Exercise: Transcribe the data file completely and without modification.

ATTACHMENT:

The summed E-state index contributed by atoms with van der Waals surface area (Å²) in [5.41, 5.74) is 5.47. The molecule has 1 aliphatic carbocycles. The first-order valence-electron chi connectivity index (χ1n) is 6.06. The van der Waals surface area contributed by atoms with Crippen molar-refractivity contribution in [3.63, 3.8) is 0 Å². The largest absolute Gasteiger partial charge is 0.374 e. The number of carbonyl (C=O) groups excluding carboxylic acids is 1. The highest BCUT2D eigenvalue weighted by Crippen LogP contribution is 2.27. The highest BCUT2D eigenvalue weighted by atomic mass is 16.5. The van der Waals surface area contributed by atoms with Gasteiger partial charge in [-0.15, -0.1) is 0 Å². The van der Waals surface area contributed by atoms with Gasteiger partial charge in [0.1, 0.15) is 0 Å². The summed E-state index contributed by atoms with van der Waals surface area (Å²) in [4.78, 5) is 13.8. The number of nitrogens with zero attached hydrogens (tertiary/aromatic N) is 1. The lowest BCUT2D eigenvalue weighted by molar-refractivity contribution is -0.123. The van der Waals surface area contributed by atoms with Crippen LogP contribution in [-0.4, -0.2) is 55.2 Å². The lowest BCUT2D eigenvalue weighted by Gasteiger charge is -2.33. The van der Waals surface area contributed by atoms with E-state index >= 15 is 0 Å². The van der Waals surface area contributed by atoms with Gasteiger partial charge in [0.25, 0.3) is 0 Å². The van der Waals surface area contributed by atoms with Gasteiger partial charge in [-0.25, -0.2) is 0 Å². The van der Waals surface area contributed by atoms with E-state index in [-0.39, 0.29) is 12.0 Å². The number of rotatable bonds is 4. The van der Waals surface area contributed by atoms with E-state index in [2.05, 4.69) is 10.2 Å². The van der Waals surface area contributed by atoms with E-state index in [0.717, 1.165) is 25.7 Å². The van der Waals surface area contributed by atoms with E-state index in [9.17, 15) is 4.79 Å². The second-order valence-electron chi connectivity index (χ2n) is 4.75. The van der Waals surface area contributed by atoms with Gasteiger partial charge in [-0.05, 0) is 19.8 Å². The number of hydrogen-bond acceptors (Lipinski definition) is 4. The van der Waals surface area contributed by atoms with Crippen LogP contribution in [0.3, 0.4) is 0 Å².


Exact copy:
The summed E-state index contributed by atoms with van der Waals surface area (Å²) in [5.41, 5.74) is 5.47. The molecule has 1 aliphatic carbocycles. The first-order valence-electron chi connectivity index (χ1n) is 6.06. The van der Waals surface area contributed by atoms with Crippen molar-refractivity contribution in [3.63, 3.8) is 0 Å². The largest absolute Gasteiger partial charge is 0.374 e. The number of carbonyl (C=O) groups excluding carboxylic acids is 1. The highest BCUT2D eigenvalue weighted by Crippen LogP contribution is 2.27. The highest BCUT2D eigenvalue weighted by atomic mass is 16.5. The van der Waals surface area contributed by atoms with Gasteiger partial charge in [-0.15, -0.1) is 0 Å². The van der Waals surface area contributed by atoms with Gasteiger partial charge in [0.1, 0.15) is 0 Å². The summed E-state index contributed by atoms with van der Waals surface area (Å²) in [4.78, 5) is 13.8. The number of nitrogens with zero attached hydrogens (tertiary/aromatic N) is 1. The lowest BCUT2D eigenvalue weighted by molar-refractivity contribution is -0.123. The van der Waals surface area contributed by atoms with Crippen LogP contribution in [-0.4, -0.2) is 55.2 Å². The lowest BCUT2D eigenvalue weighted by Gasteiger charge is -2.33. The van der Waals surface area contributed by atoms with E-state index >= 15 is 0 Å². The van der Waals surface area contributed by atoms with Gasteiger partial charge in [0.25, 0.3) is 0 Å². The van der Waals surface area contributed by atoms with Gasteiger partial charge in [-0.25, -0.2) is 0 Å². The van der Waals surface area contributed by atoms with E-state index in [-0.39, 0.29) is 12.0 Å². The number of rotatable bonds is 4. The van der Waals surface area contributed by atoms with E-state index in [2.05, 4.69) is 10.2 Å². The van der Waals surface area contributed by atoms with E-state index in [0.717, 1.165) is 25.7 Å². The van der Waals surface area contributed by atoms with E-state index in [9.17, 15) is 4.79 Å². The second-order valence-electron chi connectivity index (χ2n) is 4.75. The van der Waals surface area contributed by atoms with Gasteiger partial charge in [-0.05, 0) is 19.8 Å². The number of hydrogen-bond acceptors (Lipinski definition) is 4. The van der Waals surface area contributed by atoms with Crippen LogP contribution in [0.3, 0.4) is 0 Å².